could cost you plenty!
Every day, thousands
of Americans receive sweepstakes offers, but not all of them are
legitimate. How can you tell the difference between a real sweepstakes
and a scam?
are fun and free. They specify that no purchase is needed to win
and buying a product will not increase your chances of winning--you
never have to pay to collect a prize. The U.S. Postal Inspection
Service, the Direct Marketing Association (DMA), and the Postal
Service's Office of Consumer Advocate are sponsoring this consumer-awareness
campaign to point out the characteristics of fraudulent promotions
and help limit the number of victims of these scams.
You do not have to pay to enter a sweepstakes or collect a prize.
If you're asked to pay, the sweepstakes is a scam.
suggest you ask yourself these questions to prevent being scammed:
- Does the
promoter ask for your credit card number, checking account number,
bank account information, or other personal account information?
A legitimate prize company won't ask for this to declare you a
- Do they ask
you to wire money or make a payment in an urgent manner? Do you
feel pressure to make a payment within a given time deadline to
collect your prize? Take a step back and evaluate the offer. Contact
a Postal Inspector to verify that you're dealing with a legitimate
- Does the
advertising copy clearly state that no purchase is necessary to
win and a purchase will not increase your chances of winning?
You never have to pay to play or to collect your prize
when the sweepstakes is legitimate.
is one of the few crimes in which victims can decline to participate--if
they recognize the warning signs. That's why the U.S. Postal Inspection
Service regards consumer education as one of its top weapons in
Inspectors work to protect postal customers from misuse of the mail.
Inspectors place special emphasis on mail fraud scams related to
sweepstakes, advance fees, boiler rooms, health care, insurance,
investments, deceptive mailings and other consumer schemes, especially
when they target older Americans or other susceptible groups. Postal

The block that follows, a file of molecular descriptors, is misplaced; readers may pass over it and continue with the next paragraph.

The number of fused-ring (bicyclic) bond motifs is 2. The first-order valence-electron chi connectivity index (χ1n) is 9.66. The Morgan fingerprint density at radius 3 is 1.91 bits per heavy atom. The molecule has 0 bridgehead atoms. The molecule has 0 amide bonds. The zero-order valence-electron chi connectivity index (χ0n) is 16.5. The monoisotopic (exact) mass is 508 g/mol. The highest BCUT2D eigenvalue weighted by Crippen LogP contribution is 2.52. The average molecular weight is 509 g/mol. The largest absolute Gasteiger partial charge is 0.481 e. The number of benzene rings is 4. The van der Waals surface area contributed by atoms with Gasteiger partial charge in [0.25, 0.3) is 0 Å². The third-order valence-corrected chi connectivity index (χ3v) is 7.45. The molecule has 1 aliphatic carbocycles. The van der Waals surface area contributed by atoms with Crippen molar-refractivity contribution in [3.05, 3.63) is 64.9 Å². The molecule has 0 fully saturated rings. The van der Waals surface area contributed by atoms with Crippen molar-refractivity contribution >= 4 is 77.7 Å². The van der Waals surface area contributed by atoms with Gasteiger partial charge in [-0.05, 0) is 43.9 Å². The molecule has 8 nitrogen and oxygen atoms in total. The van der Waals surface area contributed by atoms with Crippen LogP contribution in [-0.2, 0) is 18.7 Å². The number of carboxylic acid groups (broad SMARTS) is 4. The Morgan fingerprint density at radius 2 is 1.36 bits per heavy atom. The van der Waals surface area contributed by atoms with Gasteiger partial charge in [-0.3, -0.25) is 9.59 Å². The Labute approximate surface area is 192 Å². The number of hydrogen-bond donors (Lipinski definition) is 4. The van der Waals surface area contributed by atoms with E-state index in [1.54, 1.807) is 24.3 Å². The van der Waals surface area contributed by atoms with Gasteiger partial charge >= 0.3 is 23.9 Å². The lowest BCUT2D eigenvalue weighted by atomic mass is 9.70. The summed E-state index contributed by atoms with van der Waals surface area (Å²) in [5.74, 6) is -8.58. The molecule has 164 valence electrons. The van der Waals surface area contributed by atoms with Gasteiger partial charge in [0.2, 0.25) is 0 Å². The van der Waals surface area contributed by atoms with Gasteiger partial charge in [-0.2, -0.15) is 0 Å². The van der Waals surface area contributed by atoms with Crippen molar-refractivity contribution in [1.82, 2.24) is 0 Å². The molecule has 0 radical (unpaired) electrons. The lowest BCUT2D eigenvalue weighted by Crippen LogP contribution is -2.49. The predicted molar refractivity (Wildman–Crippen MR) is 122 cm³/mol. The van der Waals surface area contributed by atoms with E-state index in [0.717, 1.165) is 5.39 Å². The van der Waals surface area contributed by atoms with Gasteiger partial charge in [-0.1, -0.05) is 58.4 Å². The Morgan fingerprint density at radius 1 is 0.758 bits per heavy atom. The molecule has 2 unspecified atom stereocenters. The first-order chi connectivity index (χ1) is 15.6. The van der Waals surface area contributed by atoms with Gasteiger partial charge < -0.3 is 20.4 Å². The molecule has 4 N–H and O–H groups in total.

Inspectors responded to more than 82,000 mail fraud complaints in
2004. This year they've already responded to more than 53,000 complaints.
Inspectors began an investigation earlier this year after receiving
hundreds of complaints from people across the country about a solicitation
congratulating them on winning a sweepstakes prize. Over 10
million notifications were mailed out. The problem was, "winners"
had to send a fee of $20 to $25 for "processing costs" to collect
their prize. No legitimate sweepstakes offer makes you pay to collect
a prize. In this case, there was no prize. Inspectors are considering
criminal charges or civil penalties of up to $1 million for this
scam, which involves various company names and more than 50 different
questions? These U.S. Postal Inspection Service publications have
546, Sweepstakes Advertising text-only version
300-A, Consumer & Business Guide to Preventing Mail Fraud text-only version
300-A-S, Guia del Consumidor y Comercial para la Prevencion del Fraude Postal o solamente texto
281, Consumer Fraud by Phone or Mail text-only version
You can also read the news release about sweepstakes fraud, o
aprenda más en español. solamente texto
The U.S. Postal Inspection Service
The mission of the Postal Inspection Service is to protect the U.S.
Postal Service, its employees and its customers from criminal attack,
and protect the nation's mail system from criminal misuse. Postal
Inspectors investigate any crime in which the mail is used to further
a scheme--whether it originated in the mail, by telephone, or on
the Internet. The use of the mail is what makes it mail fraud. If
you feel you've been victimized in a scheme that involves the U.S.
Mail, submit a Mail
Fraud Complaint Form online to the Postal Inspection Service.
Marketing Association is the leading trade association for businesses
and organizations interested in direct, interactive, and database
marketing, which in 2004 generated more than $2.3 trillion in US
sales, including $143.3 billion in catalog sales and $52.5 billion
in Web-driven sales. In addition to catalogs and the Web, DMA members
employ a wide variety of marketing media, including mail, e-mail,
telephone, newspapers and magazines, interactive television, and
radio, among others. The DMA's membership represents marketers from
every business segment, including catalogers, Internet retailers,
retail stores, nonprofit organizations, advertising agencies, financial
services providers, book and magazine publishers, book and music
clubs, industrial manufacturers, and a host of other vertical segments,
as well as the service industries that support marketers.
the Office of The Consumer Advocate
The Consumer Advocate and the Consumer Affairs function of the U.S.
Postal Service is to listen to the voice of the customer and amplify
the message to postal managers. Data gathered through independent
measurement systems and internal contacts provide a barometer of
customer satisfaction and guide postal managers in actions needed
to improve operating and service performance. Through proactive
external messaging, the Office of the Consumer Advocate also channels
information from the Postal Service to customers on postal policy
and procedures and on ways to get the most from their Post Office.
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